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Weinberg – Latest Report Highlights Christie Failure On Film Tax Credit

Analysis Shows New York City Reaping Economic Benefit of New Jersey’s Short-Sighted Policies to Support Film Industry

TRENTON – On the heels of a report that New York City is reaping dividends from an aggressive film tax program, State Senator Loretta Weinberg today blasted the Christie Administration’s short-sighted policies which have driven film and television production across the river and urged Republican lawmakers to stand with Democrats to restore and expand the State’s film tax credit program.

“At a time when New York is creating job opportunities and boosting its own economy through the State’s film tax credit program, New Jersey has essentially made a policy decision to give up on the thousands of jobs and millions of dollars a robust film industry would bring to the State,” said Senator Weinberg, D-Bergen. “Legislative Democrats have fought to make Governor Christie and his Administration see the light on his short-sighted policies regarding the film tax credit. Now we have independent verification that those policies are literally costing New Jersey residents money and jobs.”

The report by Crain’s New York Business, released last week, indicated that film and television production in New York City is experiencing a renaissance, despite the fact that other sectors of the economy are still slow to rebound from the recent global economic crisis. According to Crain’s, the number of television and film production jobs in New York City jumped to 43,000, an increase of 22 percent over the previous year. Annual job growth overall during the time period in question was flat.

Film executives attributed the gains solely to the expansion of the Empire State Film Tax Credit last year, which covers up to 30 percent of the production costs of a film or TV series. Senator Weinberg noted that, without the expansion of New York’s film tax credit and New Jersey’s failure to renew the program, many of the film and television production jobs would have stayed in the Garden State, where overall production costs are cheaper.

“If not for the Empire State Film Tax Credit and New Jersey’s own failure to maintain a decent tax credit program, the films and television series which shot in New York would have likely chosen Northern New Jersey or other parts of the State,” said Senator Weinberg. “When the film tax credit was first closed down, we saw long-time programs like Law and Order: SVU, and new programs like Boardwalk Empire choose to film in New York instead of New Jersey, despite higher production costs, because New Jersey’s film tax credit program just couldn’t compete. The Governor has continually said that the film tax credit program doesn’t make fiscal sense, but the report by Crain’s seems to suggest otherwise.”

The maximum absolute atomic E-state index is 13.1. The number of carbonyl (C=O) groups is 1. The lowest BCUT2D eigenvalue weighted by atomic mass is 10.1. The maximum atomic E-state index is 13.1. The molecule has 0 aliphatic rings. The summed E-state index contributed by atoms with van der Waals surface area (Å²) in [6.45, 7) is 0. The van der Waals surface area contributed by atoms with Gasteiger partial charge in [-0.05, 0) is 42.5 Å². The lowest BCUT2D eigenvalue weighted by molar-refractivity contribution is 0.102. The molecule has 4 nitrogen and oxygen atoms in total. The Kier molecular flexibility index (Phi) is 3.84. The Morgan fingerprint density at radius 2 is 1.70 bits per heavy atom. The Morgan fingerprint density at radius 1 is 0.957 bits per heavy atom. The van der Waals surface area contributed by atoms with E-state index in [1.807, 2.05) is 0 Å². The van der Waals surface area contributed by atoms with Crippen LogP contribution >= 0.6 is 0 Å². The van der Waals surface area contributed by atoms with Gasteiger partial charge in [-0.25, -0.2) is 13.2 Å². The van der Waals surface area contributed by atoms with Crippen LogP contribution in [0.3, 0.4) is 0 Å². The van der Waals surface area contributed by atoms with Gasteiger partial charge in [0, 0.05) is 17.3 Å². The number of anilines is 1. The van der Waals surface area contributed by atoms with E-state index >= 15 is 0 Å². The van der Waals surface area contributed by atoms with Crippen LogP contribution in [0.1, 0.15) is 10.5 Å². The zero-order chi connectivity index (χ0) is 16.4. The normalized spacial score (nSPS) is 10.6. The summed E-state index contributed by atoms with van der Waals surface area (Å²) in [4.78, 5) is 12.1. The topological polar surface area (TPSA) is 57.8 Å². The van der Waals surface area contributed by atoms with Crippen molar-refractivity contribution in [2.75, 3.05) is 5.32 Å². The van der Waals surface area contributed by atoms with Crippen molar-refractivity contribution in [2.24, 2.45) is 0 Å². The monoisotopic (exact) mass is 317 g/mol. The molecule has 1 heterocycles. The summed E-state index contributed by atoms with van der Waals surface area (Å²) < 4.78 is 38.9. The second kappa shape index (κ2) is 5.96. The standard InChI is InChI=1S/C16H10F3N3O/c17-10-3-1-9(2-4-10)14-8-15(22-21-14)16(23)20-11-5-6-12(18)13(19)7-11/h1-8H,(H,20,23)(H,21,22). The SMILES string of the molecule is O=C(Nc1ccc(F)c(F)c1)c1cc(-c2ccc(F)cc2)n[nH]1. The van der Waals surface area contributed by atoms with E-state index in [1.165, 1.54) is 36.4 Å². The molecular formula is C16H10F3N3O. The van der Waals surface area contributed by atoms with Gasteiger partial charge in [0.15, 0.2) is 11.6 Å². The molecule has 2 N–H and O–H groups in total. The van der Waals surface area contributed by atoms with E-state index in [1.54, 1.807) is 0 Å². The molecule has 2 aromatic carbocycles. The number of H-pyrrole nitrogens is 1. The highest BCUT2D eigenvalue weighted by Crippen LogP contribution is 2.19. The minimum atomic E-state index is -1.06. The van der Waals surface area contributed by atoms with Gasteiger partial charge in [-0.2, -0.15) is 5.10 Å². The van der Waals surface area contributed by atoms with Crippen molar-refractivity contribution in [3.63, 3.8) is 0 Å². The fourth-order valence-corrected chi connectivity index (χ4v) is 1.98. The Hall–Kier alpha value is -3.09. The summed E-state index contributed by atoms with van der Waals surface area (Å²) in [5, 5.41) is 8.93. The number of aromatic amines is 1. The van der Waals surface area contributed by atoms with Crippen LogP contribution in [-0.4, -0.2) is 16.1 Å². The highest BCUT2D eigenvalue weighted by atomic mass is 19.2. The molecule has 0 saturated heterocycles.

The report by Crain’s also noted that film production carries many ancillary economic benefits beyond simply core production hires. The movie Arthur, starring Russell Brand, spent more than $26 million with local vendors, and made more than 4,300 local hires, including 1,043 crew members, when it shot in New York for 48 days in 2010.

“Fort Lee, New Jersey was the birthplace of the motion picture industry, but we’ve since allowed the rest of the country to pass us by in supporting a film and television production,” said Senator Weinberg, who represents Fort Lee in the 37th Legislative District. “Even during difficult economic times, film and TV productions still shoot, and still contribute to the economic well-being of their host communities. I urge the Governor to reconsider his position on the New Jersey film and television tax credit program, so we can begin to recapture the jobs, economic output and tax dollars which follow a big-budget movie or TV series. Barring that, I hope my Republican colleagues in the Legislature will do the right thing and help us advance an aggressive tax credit program with a veto-proof majority to strengthen New Jersey’s economic outlook moving forward.”

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